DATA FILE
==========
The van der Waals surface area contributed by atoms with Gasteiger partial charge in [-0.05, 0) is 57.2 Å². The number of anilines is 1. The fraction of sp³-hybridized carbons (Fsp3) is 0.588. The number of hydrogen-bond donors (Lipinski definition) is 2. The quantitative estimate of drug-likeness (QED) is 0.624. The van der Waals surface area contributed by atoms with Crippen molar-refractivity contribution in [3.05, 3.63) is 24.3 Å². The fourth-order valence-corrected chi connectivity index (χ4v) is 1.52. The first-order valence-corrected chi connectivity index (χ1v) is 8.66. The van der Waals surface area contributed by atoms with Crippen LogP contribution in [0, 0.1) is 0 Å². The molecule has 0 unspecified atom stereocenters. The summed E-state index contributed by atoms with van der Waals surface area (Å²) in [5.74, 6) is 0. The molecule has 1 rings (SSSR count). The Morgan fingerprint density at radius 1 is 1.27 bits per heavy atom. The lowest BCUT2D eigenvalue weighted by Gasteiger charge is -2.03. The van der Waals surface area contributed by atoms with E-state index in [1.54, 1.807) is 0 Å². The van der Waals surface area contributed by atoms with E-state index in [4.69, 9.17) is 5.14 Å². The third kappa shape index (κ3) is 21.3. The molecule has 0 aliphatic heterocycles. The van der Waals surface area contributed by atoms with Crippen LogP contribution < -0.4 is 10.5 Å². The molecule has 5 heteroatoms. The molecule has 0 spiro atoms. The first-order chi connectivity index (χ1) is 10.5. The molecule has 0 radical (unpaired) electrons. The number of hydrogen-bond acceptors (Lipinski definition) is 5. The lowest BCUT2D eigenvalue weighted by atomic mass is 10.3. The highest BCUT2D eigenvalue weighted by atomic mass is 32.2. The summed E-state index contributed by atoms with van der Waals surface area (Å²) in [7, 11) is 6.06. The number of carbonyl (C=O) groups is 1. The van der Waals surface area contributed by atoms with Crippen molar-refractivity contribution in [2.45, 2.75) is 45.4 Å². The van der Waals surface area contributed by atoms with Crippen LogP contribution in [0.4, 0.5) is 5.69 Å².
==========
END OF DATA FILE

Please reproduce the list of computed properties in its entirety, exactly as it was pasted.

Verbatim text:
The van der Waals surface area contributed by atoms with Gasteiger partial charge in [-0.05, 0) is 57.2 Å². The number of anilines is 1. The fraction of sp³-hybridized carbons (Fsp3) is 0.588. The number of hydrogen-bond donors (Lipinski definition) is 2. The quantitative estimate of drug-likeness (QED) is 0.624. The van der Waals surface area contributed by atoms with Crippen molar-refractivity contribution in [3.05, 3.63) is 24.3 Å². The fourth-order valence-corrected chi connectivity index (χ4v) is 1.52. The first-order valence-corrected chi connectivity index (χ1v) is 8.66. The van der Waals surface area contributed by atoms with Crippen LogP contribution in [0, 0.1) is 0 Å². The molecule has 0 unspecified atom stereocenters. The summed E-state index contributed by atoms with van der Waals surface area (Å²) in [5.74, 6) is 0. The molecule has 1 rings (SSSR count). The Morgan fingerprint density at radius 1 is 1.27 bits per heavy atom. The lowest BCUT2D eigenvalue weighted by Gasteiger charge is -2.03. The van der Waals surface area contributed by atoms with E-state index in [1.54, 1.807) is 0 Å². The van der Waals surface area contributed by atoms with E-state index in [4.69, 9.17) is 5.14 Å². The third kappa shape index (κ3) is 21.3. The molecule has 0 aliphatic heterocycles. The van der Waals surface area contributed by atoms with Crippen LogP contribution < -0.4 is 10.5 Å². The molecule has 5 heteroatoms. The molecule has 0 spiro atoms. The first-order chi connectivity index (χ1) is 10.5. The molecule has 0 radical (unpaired) electrons. The number of hydrogen-bond acceptors (Lipinski definition) is 5. The lowest BCUT2D eigenvalue weighted by atomic mass is 10.3. The highest BCUT2D eigenvalue weighted by atomic mass is 32.2. The summed E-state index contributed by atoms with van der Waals surface area (Å²) in [7, 11) is 6.06. The number of carbonyl (C=O) groups is 1. The van der Waals surface area contributed by atoms with Crippen molar-refractivity contribution in [2.45, 2.75) is 45.4 Å². The van der Waals surface area contributed by atoms with Crippen LogP contribution in [0.4, 0.5) is 5.69 Å².